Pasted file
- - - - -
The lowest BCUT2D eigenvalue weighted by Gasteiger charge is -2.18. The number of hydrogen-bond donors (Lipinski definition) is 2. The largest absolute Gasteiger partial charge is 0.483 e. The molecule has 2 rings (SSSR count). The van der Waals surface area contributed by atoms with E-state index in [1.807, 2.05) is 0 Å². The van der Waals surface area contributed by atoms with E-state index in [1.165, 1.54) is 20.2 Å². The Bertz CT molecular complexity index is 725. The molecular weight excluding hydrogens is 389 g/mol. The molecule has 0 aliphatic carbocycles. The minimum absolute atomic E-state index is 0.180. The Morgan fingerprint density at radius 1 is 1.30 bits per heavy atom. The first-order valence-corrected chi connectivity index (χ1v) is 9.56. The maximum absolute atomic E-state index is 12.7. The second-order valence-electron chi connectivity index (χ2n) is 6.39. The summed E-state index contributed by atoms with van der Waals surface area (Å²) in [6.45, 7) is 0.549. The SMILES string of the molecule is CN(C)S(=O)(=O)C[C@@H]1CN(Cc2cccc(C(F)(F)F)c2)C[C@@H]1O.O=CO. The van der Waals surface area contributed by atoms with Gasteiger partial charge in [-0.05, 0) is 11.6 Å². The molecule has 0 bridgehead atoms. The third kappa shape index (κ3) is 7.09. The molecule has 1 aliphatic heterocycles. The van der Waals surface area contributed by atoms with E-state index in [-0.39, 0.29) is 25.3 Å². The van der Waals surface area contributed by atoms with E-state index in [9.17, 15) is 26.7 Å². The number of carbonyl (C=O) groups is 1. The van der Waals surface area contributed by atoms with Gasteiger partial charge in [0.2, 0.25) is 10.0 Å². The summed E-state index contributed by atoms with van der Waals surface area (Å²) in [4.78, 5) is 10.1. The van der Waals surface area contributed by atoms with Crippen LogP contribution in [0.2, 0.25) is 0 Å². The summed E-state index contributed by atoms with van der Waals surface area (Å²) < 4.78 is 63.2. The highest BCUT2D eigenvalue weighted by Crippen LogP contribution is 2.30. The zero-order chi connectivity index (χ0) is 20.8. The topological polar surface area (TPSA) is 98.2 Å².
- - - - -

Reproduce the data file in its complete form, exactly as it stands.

The lowest BCUT2D eigenvalue weighted by Gasteiger charge is -2.18. The number of hydrogen-bond donors (Lipinski definition) is 2. The largest absolute Gasteiger partial charge is 0.483 e. The molecule has 2 rings (SSSR count). The van der Waals surface area contributed by atoms with E-state index in [1.807, 2.05) is 0 Å². The van der Waals surface area contributed by atoms with E-state index in [1.165, 1.54) is 20.2 Å². The Bertz CT molecular complexity index is 725. The molecular weight excluding hydrogens is 389 g/mol. The molecule has 0 aliphatic carbocycles. The minimum absolute atomic E-state index is 0.180. The Morgan fingerprint density at radius 1 is 1.30 bits per heavy atom. The first-order valence-corrected chi connectivity index (χ1v) is 9.56. The maximum absolute atomic E-state index is 12.7. The second-order valence-electron chi connectivity index (χ2n) is 6.39. The summed E-state index contributed by atoms with van der Waals surface area (Å²) in [6.45, 7) is 0.549. The SMILES string of the molecule is CN(C)S(=O)(=O)C[C@@H]1CN(Cc2cccc(C(F)(F)F)c2)C[C@@H]1O.O=CO. The van der Waals surface area contributed by atoms with Gasteiger partial charge in [-0.05, 0) is 11.6 Å². The molecule has 0 bridgehead atoms. The third kappa shape index (κ3) is 7.09. The molecule has 1 aliphatic heterocycles. The van der Waals surface area contributed by atoms with E-state index in [-0.39, 0.29) is 25.3 Å². The van der Waals surface area contributed by atoms with E-state index in [9.17, 15) is 26.7 Å². The number of carbonyl (C=O) groups is 1. The van der Waals surface area contributed by atoms with Gasteiger partial charge in [0.2, 0.25) is 10.0 Å². The summed E-state index contributed by atoms with van der Waals surface area (Å²) in [4.78, 5) is 10.1. The van der Waals surface area contributed by atoms with Crippen LogP contribution in [0.2, 0.25) is 0 Å². The summed E-state index contributed by atoms with van der Waals surface area (Å²) < 4.78 is 63.2. The highest BCUT2D eigenvalue weighted by Crippen LogP contribution is 2.30. The zero-order chi connectivity index (χ0) is 20.8. The topological polar surface area (TPSA) is 98.2 Å².